02 Nov Australians owe almost $45b in unpaid tax
Australians owe almost $45 billion in unpaid taxes – and the tax office is coming to collect.
Collectable debt rose by 69 per cent to $44.8 billion in 2021/22, from $26.5 billion in 2019 before the COVID-19 pandemic hit.
Gathering that money will be the Australian Taxation Office’s top priority in 2022/23 as it builds on earlier debt recovery efforts to “manage” resistant taxpayers.
“As the economy recovers, one of our key priorities is to address the collectable debt that has accrued over the past three years,” the ATO said in its annual report.
It blamed the sharp rise in debt on disrupted economic activity due to lockdowns and cash flow impacts on small businesses and households during the pandemic.
“During the early stages of COVID-19 we deliberately shifted our focus away from firmer debt collection action … because of the pandemic,” the ATO said.
“While most payments are made on time, debts that remain unpaid and accumulate over time require firmer and stronger action.”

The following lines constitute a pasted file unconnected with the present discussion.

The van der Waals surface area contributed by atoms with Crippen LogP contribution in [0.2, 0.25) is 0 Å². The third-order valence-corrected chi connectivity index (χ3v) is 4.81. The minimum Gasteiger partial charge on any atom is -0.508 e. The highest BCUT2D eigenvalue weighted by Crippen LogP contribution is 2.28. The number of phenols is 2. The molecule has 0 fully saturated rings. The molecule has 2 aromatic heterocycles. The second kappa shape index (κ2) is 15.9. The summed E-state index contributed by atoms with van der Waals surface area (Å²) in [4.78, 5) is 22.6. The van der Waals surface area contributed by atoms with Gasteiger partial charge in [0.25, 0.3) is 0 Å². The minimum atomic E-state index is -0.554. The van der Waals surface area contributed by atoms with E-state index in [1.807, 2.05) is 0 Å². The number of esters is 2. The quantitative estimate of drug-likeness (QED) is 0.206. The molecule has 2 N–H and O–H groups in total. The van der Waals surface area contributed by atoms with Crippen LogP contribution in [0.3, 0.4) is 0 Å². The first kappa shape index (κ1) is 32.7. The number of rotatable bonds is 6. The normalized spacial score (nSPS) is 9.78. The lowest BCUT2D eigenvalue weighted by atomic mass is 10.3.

The ATO marked itself down on debt collection, reporting a collectable debt to net tax collections ratio of 8.5 per cent for 2021/22. This missed its goal to get the ratio below eight per cent.
“Small businesses continue to account for the majority of collectable debt and remain a key focus of our payment strategies,” it said.
Small businesses owe the ATO $29.3 billion while individuals owe a total of $4.2 billion.
The remaining $11 billion-plus is owed by private, public and international companies or groups, self-managed super funds and not-for-profits.
Of the monies owed, most is activity statement debt followed by income tax and superannuation guarantee charge liabilities.
Even so, the ATO chose not to pursue $2.8 billion worth of debt in 2021/22, writing it off as “uneconomical to pursue” or “irrecoverable at law”.
In 2021/22 the ATO collected gross tax of $648.5 billion and provided refunds of $132.9 billion.
Net tax collections totalled $515.6 billion, up 14.2 per cent from 2020/21.
Collectable debt is money not subject to objection or appeal or to some form of insolvency administration.
(Australian Associated Press)